“[The service is] well known, well used and…well respected,” Hunt concludes, “but we can never assume that everyone knows about it, or enough about it. I don’t think you can ever say that we’ve completely cracked it. We could do with more staff, and it would be good to cut down the waiting times even more – but I have to [admit] that the university have [matched our funding bids] in the past few years.”

If suicidal thoughts occur late at night, confidential, student-run listening service Nightline is there for students who feel depressed or suicidal. It provides students with a friendly ear and information on services ranging from taxi numbers to abuse helplines. Joint co-ordinators Katie and Annika explain: “Potential Nightliners receive extensive practical and theoretical training to prepare them for any sort of call that they may receive. In the development of our training programme several helplines and organisations were contacted for advice, for example the Samaritans. We regularly attend National Nightline conferences where there are talks and workshops run by external bodies such as the Samaritans, Rape Crisis and the Eating Disorders Association.

“We are also in contact with the Nightlines of other universities to find out how they run their training and what works and doesn’t for them. Our training programme is reviewed on a regular basis, to keep it up to date…We are hoping to expand our service from September to include an E-listening service, where students can email us instead of or as well as calling us. This is because we are aware that some people do not feel comfortable making initial contact verbally and may find that writing something down really helps them. This in no way affects our telephone service, which will continue to operate as it currently does, it is just a further way for students to contact us.”

“The Students’ Union campaigns on key issues every year,” adds SU Welfare Officer Laura Wilkes. “[We] try and educate students about where they can get help if they are having difficulties. We also want students to know that they do not have to wait until their problem becomes so bad that they feel suicidal…they should come and get help before these problems becomes worse.”

However much support there is out there for students, it seems that the university is still loath to speak out about the problem. They were unwilling to comment or release any information or statistics concerning the problem. Hunt believes that the university has responded well “at an individual level,” as her service has seen many staff and students in the wake of recent suicides, but agrees: “The university needs to be open about the things that have happened, and not hide information…It’s not being made as public as it might [have been]. It’s a very tricky area, it seems to me, [as] some of the details of what happened are of course very personal. I think it has to be borne in mind that it’s a very sensitive and tricky area and it’s quite hard to get it right.”
Tim Utton of the university’s Press Office does not think this is the case, and that the university deals with the situation satisfactorily. “In the event of the sudden death of a student, an established procedure is followed…Typically the Registrar’s office would inform the Student Union President and SU Welfare Officer. Senior security staff inform the Vice-Chancellor’s Office, the University Counselling Service, the Chaplaincy and other individuals within the university including the student’s head of school and hall warden. Neighbours in hall, friends of the deceased, and (where appropriate) hall wardens and security staff are offered counselling.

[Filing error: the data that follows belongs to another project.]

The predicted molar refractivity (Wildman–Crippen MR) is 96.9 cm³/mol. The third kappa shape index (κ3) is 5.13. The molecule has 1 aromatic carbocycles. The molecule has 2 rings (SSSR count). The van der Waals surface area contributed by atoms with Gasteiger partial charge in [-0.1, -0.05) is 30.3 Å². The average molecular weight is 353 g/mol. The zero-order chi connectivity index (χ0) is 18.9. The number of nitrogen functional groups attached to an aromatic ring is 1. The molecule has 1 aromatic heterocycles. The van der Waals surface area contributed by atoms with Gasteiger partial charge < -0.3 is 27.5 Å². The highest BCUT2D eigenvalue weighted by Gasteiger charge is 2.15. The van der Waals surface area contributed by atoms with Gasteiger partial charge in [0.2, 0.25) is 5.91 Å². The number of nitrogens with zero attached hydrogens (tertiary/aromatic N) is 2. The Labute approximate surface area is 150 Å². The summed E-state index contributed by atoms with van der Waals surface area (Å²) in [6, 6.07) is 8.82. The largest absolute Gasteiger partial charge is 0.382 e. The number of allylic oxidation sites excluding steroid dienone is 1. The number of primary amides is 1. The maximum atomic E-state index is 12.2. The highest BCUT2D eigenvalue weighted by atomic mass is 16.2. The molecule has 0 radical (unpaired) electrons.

Wilkes mentions the Counselling Service and Nightline as the prominent services the university provides. She adds: “[We] work very closely with all Hall welfare reps to ensure that information and support is available, should anyone need it.” However, she believes the university “should [not] let students know if and when other students committ suicide – purely out of respect for the families of the victims…The university and the Students’ Union should continue to provide the services that are here, and ensure that students know where they can have access to them.”

University press officer Tim Utton says it would be wrong for the university to note the death of a student publicly. “The Police provide a report which is submitted to the Coroner. Proceedings of an inquest are, of course, open to the public. The Coroner records a verdict according to the evidence presented. Consideration and respect for bereaved family and friends are absolutely paramount during and after this process. Any student death is a tragedy, and it would not be appropriate to provide…specific information on each death.”

Perhaps a little more openness about the issue to the university as a whole might alert people to the dangers of suicide and encourage potential self-harmers take advantage of the opportunities provided by the university and other services, rather than killing themselves. What’s the main problem about suicide at Nottingham? That it is occurring at all, or that the university isn’t open and honest about the severity of the situation?

Suicides in Nottingham

2005 – 56 male, 10 female, 62 open verdicts.
2004 – 74 male, 21 female, 68 open verdicts
2003 – 54 male, 13 female, 55 open verdicts
2002 – 46 male, 6 female, 57 open verdicts

Miriam Zendle